A new technology developed at the Technion–Israel Institute of Technology may improve the efficiency of photovoltaic cells by nearly 70%.
Current solar cells optimally utilize only a narrow range of the solar spectrum, and the unused radiation outside of that spectrum heats up the device. Thus far, this energy loss has limited the maximum efficiency of solar cells to around 30%.
Technion team is now employing an intermediate process that mediates between the sunlight and the photovoltaic cell, converting the radiation to an “ideal” spectrum. “Harvesting the heat loss in photovoltaics allows for a maximal theoretical efficiency of 70%,” says Professor Carmel Rotschild, who led the study.
To induce this potentially revolutionary improvement in solar efficiency, the researchers have created a new photoluminescence material. “This material is based on known laser materials,” Rotschild says. “The requirements are broad solar absorption and high quantum efficiency at high temperatures and a band gap that matches the photovoltaic cell.”
What is innovative about Technion’s process
“Until now, the only way to harvest heat was through thermal photovoltaics, which requires high temperatures (above 2000 degrees Celsius) and is impractical, with the best demonstration being below 5%,” Rotschild says.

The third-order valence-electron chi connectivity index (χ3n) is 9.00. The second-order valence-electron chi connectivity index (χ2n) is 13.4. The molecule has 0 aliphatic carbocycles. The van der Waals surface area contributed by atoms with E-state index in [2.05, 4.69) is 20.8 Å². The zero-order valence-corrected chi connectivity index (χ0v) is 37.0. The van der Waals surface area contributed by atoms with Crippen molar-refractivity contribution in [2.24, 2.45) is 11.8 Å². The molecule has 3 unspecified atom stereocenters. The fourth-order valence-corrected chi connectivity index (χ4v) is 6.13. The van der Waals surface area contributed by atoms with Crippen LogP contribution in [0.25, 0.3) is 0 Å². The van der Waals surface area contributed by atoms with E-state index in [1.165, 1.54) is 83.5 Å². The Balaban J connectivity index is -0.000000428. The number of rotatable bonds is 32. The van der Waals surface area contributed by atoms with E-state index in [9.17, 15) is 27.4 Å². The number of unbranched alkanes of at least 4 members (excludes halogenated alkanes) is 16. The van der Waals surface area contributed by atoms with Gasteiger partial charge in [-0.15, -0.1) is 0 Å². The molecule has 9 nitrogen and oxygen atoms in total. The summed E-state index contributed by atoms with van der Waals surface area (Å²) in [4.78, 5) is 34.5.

Solving the heat problem
The inspiration for this method comes from optical refrigeration, where the absorbed light is re-emitted at higher energy, thereby cooling the emitter. “Harvest the heat while operating at much lower temperatures (500 C). The energy is stored at the chemical potential and not as heat,” Rotschild says, adding that photoluminescence is a non-thermal radiation.
Rotschild agrees the impact of the breakthrough method on the design of the next generation of solar cells could be significant. “We truly believe this concept has good chance to become a disruptive technology in photovoltaics,” he says.
According to the expert, key applications for this new kind of photovoltaic technology will be concentrated, single junction photovoltaic systems above 45% efficiency. Moving forward with this research endeavor, Rotschild and his colleagues will continue to optimize the material and work on optical management.
Written by Sandra Henderson, Research Editor, Solar Novus Today